…As Two Killed in Lifeboat Drill Accident on Shell’s Auger Platform***
The basis for India’s blanket ban on the operation of its seafarers in Nigerian waters may have finally been overcome as Nigerian pirates released five abducted Indian seafarers, kidnapped from the product tanker Apecus on April 19, and taken to the Bonny Island, in Nigeria.
India’s shipping minister Mansukh Mandaviya who according to Maritime Executive confirmed this also gave their names as Sudeep Chaudhary, Ankit Hooda, Chirag Yadav, Avinash Reddy and Moogu Ravi, saying that they were now in safe custody; and will be repatriated soon.
Both the Ministry of Shipping and the Ministry of External Affairs have worked to secure their release.
The latest quarterly piracy report published by IMB shows that in the first quarter of 2019, the Gulf of Guinea accounted for all of the worldwide crew kidnappings; 21 crew members were kidnapped across five separate incidents. Incidents were reported in Benin, Cameroon, Ghana, Ivory Coast, Liberia, Nigeria and Togo.
But IMB’s statistics also show that whilst Nigeria has been a hotspot for piracy incidents over the past decade, the country experienced a decrease in reported piracy incidents during the first quarter of 2019 – 14 incidents of piracy for Q1 2019, compared to 22 incidents in the same quarter last year.
“These results confirm the Nigerian Navy’s increased efforts to actively respond to reported incidents by dispatching patrol boats,” IMB said.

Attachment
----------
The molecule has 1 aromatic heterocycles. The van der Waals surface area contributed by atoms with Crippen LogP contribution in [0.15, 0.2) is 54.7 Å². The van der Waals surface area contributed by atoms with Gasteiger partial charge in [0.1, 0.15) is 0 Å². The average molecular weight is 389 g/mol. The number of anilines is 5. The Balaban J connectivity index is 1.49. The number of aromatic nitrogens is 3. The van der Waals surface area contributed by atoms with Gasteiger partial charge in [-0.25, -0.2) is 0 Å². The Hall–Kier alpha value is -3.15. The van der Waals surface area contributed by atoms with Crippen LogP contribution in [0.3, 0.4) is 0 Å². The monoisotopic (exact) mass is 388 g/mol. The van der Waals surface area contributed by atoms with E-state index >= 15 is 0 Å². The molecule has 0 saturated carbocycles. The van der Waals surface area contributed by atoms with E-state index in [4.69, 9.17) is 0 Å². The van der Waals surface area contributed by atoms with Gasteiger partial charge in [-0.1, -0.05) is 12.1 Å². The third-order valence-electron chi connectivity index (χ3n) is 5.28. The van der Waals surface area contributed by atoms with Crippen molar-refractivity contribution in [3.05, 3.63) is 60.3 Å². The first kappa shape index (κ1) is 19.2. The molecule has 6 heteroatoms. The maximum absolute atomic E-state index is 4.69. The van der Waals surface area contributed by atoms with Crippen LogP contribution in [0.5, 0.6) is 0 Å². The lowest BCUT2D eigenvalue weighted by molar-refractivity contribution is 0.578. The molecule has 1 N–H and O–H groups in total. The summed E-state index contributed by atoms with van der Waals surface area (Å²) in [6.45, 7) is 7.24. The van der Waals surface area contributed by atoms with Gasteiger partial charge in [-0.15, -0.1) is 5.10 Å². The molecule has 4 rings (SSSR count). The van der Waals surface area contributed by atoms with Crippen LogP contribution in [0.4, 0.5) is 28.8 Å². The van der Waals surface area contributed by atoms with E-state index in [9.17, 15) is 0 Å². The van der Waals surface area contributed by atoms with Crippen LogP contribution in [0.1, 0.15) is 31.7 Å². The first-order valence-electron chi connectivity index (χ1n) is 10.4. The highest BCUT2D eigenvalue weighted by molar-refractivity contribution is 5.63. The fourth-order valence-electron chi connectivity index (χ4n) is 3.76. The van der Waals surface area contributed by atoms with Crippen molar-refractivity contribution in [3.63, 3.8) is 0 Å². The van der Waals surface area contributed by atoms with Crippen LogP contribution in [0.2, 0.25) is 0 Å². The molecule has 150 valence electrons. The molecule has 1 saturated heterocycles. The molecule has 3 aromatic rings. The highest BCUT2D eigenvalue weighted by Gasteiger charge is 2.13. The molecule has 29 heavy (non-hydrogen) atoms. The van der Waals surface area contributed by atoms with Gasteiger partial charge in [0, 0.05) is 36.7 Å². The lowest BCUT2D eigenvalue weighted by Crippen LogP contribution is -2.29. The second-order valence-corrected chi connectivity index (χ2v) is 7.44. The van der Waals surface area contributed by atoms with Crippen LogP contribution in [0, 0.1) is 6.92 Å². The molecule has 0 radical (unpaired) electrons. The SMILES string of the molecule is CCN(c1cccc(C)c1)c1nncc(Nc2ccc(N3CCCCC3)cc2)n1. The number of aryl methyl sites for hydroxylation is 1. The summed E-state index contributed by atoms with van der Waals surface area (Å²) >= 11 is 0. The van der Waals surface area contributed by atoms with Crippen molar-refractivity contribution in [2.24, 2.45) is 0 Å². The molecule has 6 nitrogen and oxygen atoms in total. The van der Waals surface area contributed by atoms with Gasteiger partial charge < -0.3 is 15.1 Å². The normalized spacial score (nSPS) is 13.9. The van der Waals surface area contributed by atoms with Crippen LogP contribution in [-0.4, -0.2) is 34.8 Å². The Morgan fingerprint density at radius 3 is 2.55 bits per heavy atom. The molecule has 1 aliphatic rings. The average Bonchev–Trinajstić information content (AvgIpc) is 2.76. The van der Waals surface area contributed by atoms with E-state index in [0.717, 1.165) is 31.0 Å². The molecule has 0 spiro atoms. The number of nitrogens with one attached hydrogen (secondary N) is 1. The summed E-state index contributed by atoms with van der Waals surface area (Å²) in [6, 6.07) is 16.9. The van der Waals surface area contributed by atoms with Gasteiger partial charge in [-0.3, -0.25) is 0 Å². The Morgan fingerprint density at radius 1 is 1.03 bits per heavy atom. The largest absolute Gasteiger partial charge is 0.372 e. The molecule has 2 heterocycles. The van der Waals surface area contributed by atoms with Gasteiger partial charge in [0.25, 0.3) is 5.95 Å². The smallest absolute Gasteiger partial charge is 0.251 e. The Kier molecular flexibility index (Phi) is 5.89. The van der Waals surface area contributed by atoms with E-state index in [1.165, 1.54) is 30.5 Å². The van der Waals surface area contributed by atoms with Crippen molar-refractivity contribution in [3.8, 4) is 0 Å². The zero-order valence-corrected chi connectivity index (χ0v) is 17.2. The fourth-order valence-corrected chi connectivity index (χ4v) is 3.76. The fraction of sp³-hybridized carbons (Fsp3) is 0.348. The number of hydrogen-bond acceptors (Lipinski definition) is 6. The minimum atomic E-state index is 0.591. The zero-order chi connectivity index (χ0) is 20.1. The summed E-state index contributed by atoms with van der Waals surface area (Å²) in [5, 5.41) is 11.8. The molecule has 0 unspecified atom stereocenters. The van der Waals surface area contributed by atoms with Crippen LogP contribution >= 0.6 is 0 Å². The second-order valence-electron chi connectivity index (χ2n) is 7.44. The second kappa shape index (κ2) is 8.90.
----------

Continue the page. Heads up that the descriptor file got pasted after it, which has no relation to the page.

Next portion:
Piracy expert Professor Bertrand Monnet, who has interviewed pirate gangs in the Niger Delta, estimates that there were approximately 10 groups of pirates that were responsible for the majority of attacks in the area and they were well organized and motivated.
In the meantime, two workers on Royal Dutch Shell’s Auger platform in the U.S. Gulf of Mexico were on Sunday killed during a routine lifeboat launch and retrieval exercise. Another was injured and evacuated to a hospital for treatment.
One of the deceased was a Shell employee, and the other worked for Danos, an oilfield services firm. The injured individual worked for Shell. The names of those involved have not yet been released for privacy reasons.
“In the over 40 years that Shell has operated in the deepwater Gulf of Mexico we have strived, above all, to ensure our people go home safely to their loved ones. It’s devastating when they do not,” Shell said in a statement to media. “We deeply regret this loss of life within our Shell family and community.”
The U.S. Coast Guard and the Bureau of Safety and Environmental Enforcement (BSEE) are conducting an investigation, in parallel with Shell’s own internal inquiry.
Auger was the first tension leg platform installed in the Gulf of Mexico. In 1994, it was towed out and anchored in 2,700 feet of water, a pioneering achievement for deepwater oil and gas production. Shell found and developed an adjacent field – dubbed Cardamom – in 2014-5, giving Auger a new lease on life.